Talk:Edward Leedskalnin

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Date of Birth Citation[edit]

The date of birth is listed as coming from a WW I Draft Card, however, the copy I have of his draft card lists a different date of birth: January 12, 1887. There doesn't appear to be any citation for the statement that the birthday posted came from a WW I Draft card.

I have posted a copy of the WW I draft card that I have for him:

--Partytildawn 10:10, 27 March 2008 (UTC)


I am planning a significant rewrite of this article and that of his creation, Coral Castle. If anyone is planning revisions, please speak up. --Mdresser 14:12, 27 October 2006 (UTC)

The rewrite has been posted. I have sourced most of my factual information from the web site and the tour guide given out at the Castle. I'll admit the tour guide isn't the most scholarly source, but there is not much written on Leedskalnin. The section on his writings still needs a bit of work, but I am not currently in the mood to sift through his (admittedly odd) writings! --Mdresser 02:49, 31 October 2006 (UTC)

Agnes Scuffs[edit]

I'm very curious if anyone knows what became of Agnes Scuffs. Is she alive today? Has anyone spoken with her about the story? Equazcion 12:59, 18 January 2007 (UTC)

I just read the answer in the Coral Castle article Equazcion 13:04, 18 January 2007 (UTC)

Ed has fooled the fools and sharpened the keen say agnes now spell agnes A GENIUS now let S-C-U-F-F-S this should tell you shes alive and with us today and a lot more supportive than you thought  !

Scuffs does not happen to be a Latvian ( or Estonian or Russian) name — Preceding unsigned comment added by (talk) 18:53, 12 October 2011 (UTC)

Focus of his work[edit]

I feel like this article speaks very inadequately about his theories of magnetism, and while I enjoyed the read, I feel like it rather lopsidingly focuses on his arbitrary opinions about young people.Yeago 00:21, 23 February 2007 (UTC)

So add to it :) Equazcion 03:29, 23 February 2007 (UTC)
That would require effort!!! *gasp*Yeago 15:03, 23 February 2007 (UTC)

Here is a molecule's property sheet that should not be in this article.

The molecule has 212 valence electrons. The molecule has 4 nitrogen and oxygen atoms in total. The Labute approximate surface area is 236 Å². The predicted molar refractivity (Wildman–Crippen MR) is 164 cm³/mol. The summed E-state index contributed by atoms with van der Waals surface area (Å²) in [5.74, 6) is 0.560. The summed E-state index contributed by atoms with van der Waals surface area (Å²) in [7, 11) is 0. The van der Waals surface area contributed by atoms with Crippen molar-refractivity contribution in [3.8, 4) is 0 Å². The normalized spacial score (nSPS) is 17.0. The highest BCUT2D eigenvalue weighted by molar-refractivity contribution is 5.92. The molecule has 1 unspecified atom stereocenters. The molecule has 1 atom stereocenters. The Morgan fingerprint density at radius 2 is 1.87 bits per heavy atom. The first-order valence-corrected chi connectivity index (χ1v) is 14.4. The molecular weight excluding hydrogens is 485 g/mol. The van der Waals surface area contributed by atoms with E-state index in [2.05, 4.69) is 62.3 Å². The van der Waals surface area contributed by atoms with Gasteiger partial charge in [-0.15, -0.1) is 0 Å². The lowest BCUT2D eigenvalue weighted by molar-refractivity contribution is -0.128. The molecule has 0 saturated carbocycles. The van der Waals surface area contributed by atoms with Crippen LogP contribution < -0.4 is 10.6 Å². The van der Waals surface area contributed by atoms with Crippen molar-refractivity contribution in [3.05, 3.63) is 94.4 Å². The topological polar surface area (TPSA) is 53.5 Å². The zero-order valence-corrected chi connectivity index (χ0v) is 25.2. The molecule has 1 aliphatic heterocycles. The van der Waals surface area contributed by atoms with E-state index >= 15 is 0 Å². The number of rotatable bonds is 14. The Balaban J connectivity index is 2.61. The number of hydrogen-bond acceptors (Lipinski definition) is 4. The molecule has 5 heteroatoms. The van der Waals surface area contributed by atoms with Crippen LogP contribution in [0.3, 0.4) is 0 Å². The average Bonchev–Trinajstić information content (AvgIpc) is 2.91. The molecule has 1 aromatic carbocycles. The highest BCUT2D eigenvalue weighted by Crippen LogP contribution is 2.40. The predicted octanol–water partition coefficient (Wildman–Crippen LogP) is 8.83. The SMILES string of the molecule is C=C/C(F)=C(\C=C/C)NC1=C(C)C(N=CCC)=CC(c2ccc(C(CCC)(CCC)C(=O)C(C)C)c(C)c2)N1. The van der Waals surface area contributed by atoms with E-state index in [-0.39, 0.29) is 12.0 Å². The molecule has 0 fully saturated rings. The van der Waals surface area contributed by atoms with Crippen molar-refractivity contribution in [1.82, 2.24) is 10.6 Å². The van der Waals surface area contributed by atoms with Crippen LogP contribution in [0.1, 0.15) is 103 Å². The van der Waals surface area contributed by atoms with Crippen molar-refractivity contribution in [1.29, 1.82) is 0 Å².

If you read the books very carfully you will see he gives you all the answers,but unfortuanetly your closed mind will not accept what it is readind due to preprogramming from and early age. —Preceding unsigned comment added by (talk) 05:37, 3 February 2011 (UTC)

His work is his story[edit]

Too much focus on his love life while much is left untold of his work on the Coral Castle. — Preceding unsigned comment added by (talk) 10:42, March 1, 2007 (UTC)

i believe his love life. that was published, was fictional works. i believe he was wrighting code. — Preceding unsigned comment added by 2601:8:2100:4A1:1949:BB7D:317F:C91C (talk) 03:20, 1 February 2014 (UTC)

Doing research on the Coral Castle[edit]

I am doing research on the Coral Castle located in Homestead, Fla. This building was constructed by the owner, Edward Leedskalnin. Mr. Leedskalnin died on 7 DEC 1951. There are many rumors, folklore and legends about how the owner actually constructed this building and many of the large artifacts on the property.

The current owners of the Coral Castle have stated to me that there is an engraved inscription on the wall of Mr. Leedskalnin's living quarters that state, "The Secret of the Universe is 7129 / 6105195". The paranormal and occult buffs have tried to make some meaning of these numbers and have used very unscientific methods in doing so.

Recent developments by several groups of quantum physicists have revealed an interesting fact that directly relates to the numbers given above. Their research had nothing to do with Coral Castle and I suspect I may be the first to notice the connection between the two. Before I publish my findings, I want to be sure that I am not perpetuating an urban myth. I want to make sure that those numbers were, in fact, written by Mr. Leddsklnin prior to his death or they were discovered at a time near his death. Finding a newspaper article from the 1950's that mention the numbers on the wall will rule out the possibility that some one engraved those numbers recently (recently meaning the last ten years). I don't mean to accuse any one of creating a false piece of evidence but extraordinary claims require extraordinary evidence.